There has been a history of UK using airport authorities to undermine Nigerian airlines in their bid to operate from Nigeria to the UK.
The London-Lagos route is the most lucrative route out of Nigeria and it is the route where an airline can have high number of passengers on direct flights. Nigerian airlines do well on the route, from Nigeria Airways Limited, the nation’s erstwhile national carrier, to others that operated the route.
Over the years, there have been attempts by UK authorities to constrict Nigerian operators using all kinds of strategies to stop them from coming to the UK, despite the fact that the Bilateral Air Service Agreement (BASA) signed between Nigeria and the UK gave both countries 21 frequencies and allow each country to have three airlines operating seven times a week flights between the two friendly nations.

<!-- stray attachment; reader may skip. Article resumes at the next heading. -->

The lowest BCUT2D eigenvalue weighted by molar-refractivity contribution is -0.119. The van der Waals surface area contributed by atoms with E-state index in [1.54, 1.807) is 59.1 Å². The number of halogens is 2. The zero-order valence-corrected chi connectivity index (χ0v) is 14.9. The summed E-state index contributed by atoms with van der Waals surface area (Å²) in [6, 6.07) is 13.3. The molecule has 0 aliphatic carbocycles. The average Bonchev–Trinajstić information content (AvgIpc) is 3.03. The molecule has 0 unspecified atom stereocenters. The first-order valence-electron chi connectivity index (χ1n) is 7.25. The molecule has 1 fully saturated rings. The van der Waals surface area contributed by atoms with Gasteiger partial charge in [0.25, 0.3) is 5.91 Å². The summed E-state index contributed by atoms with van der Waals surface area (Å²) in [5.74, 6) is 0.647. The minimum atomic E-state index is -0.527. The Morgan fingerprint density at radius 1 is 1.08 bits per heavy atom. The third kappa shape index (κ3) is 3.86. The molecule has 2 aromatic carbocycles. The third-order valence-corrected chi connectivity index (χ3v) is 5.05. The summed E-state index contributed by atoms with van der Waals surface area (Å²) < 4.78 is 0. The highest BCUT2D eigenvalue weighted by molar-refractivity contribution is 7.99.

But the UK authorities, knowing how profitable the route is, had always found ways to stop Nigerian carriers. In the case of Arik Air, after a dogged fight they were given Heathrow airport but when the airline wanted to reciprocate London-Abuja route, which British Airways was operating, the British Airport Authority then stopped the airline and insisted that it must buy slots to operate the route.
UK authorities went further to argue that it was begged by the Nigerian government to operate the London-Abuja route and therefore the route should not be subject to reciprocity. Arik Air eventually pulled out of the route.
In March 2012 Arik Air announced suspension of the route and explained that it “was compelled to suspend its services on the route following the inability of the UK and Nigerian governments to come to agreeable terms on the 2008 Bilateral Air Services Agreement (BASA).”
“Under the terms of the BASA, Arik Air was allocated seven frequencies per week in respect of the Lagos/ London, Heathrow service and seven per week for the Abuja/ London, Heathrow service. The total of 14 frequencies is out of 21 available for Nigerian carriers under the BASA.”